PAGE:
The United States accused China on Monday of "imperialism" and of using "intimidation" to seize the natural resources of Southeast Asia, in a reference to the territorial dispute of the South China Sea that the Asian giant maintains with several countries of the region.
"Beijing has used intimidation to prevent the countries of ASEAN (Association of Southeast Asian Nations) from exploiting their natural resources … The region has no interest in returning to an imperial era," said the Assistant to the President on U.S. National Security Issues, Robert O'Brien, at the summit that ASEAN and its partners are held in Bangkok.
China claims almost the entire South China Sea, a key maritime space for international trade and rich in natural resources that are also partially claimed by Brunei, the Philippines, Malaysia and Vietnam, ASEAN member countries along with Burma, Cambodia, Indonesia, Laos, Singapore and Thailand.
In the absence of US President Donald Trump, O'Brien read a statement from the president in which he stressed that the US and the countries of the regional bloc "share the same values" and invited their leaders to visit the US for a summit, even to be organized, which would be held in the first quarter of next year.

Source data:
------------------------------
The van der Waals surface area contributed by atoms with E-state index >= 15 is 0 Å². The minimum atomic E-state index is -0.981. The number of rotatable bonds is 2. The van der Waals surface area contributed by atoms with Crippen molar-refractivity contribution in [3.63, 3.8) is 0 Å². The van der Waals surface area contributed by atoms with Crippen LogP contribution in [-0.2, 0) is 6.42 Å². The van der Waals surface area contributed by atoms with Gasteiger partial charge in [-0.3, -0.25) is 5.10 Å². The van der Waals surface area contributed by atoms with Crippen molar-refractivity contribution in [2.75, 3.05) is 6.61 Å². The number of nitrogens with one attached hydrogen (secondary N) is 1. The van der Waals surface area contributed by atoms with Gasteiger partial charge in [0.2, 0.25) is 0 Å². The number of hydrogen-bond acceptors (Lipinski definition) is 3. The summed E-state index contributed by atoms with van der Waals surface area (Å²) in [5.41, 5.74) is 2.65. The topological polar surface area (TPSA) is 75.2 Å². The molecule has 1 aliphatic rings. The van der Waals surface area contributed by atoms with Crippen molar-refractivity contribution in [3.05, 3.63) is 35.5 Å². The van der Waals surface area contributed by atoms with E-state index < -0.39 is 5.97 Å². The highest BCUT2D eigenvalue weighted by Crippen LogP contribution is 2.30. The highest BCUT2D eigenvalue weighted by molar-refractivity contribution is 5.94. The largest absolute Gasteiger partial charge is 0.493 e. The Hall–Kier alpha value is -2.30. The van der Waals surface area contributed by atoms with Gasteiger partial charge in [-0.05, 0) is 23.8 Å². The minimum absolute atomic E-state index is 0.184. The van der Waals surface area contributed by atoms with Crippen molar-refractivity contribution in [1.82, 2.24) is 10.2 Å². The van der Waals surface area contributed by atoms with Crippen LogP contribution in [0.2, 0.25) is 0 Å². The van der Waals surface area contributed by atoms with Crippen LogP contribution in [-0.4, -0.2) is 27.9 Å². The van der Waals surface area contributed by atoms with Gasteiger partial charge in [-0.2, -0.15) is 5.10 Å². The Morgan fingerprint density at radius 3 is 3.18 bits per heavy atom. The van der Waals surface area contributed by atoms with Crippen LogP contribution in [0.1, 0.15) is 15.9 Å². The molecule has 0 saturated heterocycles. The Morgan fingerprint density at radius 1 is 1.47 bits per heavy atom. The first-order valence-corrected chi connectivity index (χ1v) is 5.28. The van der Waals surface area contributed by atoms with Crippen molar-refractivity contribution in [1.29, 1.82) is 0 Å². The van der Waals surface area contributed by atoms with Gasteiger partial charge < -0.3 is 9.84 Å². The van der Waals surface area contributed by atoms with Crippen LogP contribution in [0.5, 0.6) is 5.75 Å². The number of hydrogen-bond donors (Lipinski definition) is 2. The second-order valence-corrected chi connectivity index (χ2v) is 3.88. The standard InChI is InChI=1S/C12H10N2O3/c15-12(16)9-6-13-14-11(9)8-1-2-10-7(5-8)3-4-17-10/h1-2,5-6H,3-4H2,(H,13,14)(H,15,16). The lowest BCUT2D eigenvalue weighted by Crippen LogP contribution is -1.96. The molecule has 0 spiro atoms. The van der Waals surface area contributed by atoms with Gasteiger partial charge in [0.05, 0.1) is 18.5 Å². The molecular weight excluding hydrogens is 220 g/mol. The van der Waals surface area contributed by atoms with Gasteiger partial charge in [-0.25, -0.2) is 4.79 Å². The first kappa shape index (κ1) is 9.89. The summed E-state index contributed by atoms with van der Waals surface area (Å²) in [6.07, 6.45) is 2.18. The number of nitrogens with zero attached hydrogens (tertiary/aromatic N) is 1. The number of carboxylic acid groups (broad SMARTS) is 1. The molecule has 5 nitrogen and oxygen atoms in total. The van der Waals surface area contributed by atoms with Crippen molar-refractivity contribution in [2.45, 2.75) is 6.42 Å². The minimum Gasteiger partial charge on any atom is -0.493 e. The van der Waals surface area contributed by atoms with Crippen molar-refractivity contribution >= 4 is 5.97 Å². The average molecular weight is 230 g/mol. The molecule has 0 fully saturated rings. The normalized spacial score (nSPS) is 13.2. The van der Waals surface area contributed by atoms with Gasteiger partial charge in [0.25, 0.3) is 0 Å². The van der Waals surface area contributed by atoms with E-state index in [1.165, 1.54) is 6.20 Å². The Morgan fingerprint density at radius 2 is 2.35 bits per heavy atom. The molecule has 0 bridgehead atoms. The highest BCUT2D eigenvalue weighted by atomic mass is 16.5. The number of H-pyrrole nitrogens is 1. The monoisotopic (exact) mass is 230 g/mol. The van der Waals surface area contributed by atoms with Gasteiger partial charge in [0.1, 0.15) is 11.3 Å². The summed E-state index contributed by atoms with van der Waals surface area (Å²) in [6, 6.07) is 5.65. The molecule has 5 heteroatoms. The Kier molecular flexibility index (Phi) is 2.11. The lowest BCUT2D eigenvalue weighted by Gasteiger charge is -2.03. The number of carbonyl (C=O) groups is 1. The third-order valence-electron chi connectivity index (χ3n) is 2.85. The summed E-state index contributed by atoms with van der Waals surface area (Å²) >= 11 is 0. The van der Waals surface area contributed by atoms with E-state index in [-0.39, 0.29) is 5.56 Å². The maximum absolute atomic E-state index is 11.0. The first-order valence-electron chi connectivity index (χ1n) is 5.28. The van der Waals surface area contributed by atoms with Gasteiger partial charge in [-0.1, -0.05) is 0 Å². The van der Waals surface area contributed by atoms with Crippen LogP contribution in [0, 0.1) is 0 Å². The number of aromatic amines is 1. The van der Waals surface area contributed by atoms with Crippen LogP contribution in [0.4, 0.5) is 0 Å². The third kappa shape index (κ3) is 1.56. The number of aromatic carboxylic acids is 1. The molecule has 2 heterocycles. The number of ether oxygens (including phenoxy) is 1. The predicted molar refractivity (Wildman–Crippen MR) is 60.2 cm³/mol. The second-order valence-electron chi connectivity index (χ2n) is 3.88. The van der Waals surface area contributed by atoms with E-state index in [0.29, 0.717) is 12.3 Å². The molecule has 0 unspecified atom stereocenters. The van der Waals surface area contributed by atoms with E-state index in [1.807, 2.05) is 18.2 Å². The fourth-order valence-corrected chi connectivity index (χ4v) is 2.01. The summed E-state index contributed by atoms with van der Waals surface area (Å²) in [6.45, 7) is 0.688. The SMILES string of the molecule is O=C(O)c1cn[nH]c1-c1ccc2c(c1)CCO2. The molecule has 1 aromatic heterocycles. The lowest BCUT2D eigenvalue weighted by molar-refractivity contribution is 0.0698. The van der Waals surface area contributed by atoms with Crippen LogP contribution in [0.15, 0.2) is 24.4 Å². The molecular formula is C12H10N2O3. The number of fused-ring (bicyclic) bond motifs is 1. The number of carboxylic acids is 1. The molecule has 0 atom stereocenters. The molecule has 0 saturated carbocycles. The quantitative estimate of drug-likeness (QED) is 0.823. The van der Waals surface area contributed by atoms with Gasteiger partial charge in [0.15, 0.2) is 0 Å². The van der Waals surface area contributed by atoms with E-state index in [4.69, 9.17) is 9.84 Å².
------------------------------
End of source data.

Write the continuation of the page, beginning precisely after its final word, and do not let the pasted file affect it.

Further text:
With Trump absent and with the presence of Chinese Prime Minister Li Keqiang, at the ASEAN summit, the Asian giant, the largest trading partner in the region, has acquired a greater role than the US at a time when both superpowers are engaged in a trade war.
One of the central themes of the summit in Bangkok is that of the negotiations of the Regional Integral Economic Association (RCEP), a free trade agreement promoted by China and that would join almost a third of the world economy.
The US is not included in the RCEP, which in addition to China includes Australia, South Korea, Japan, India, New Zealand and the ten members of ASEAN, who announced Monday that they are willing to join him in 2020.
. (tagsToTranslate) United (t) intimidation (t) China (t) Southeast (t) Asiatic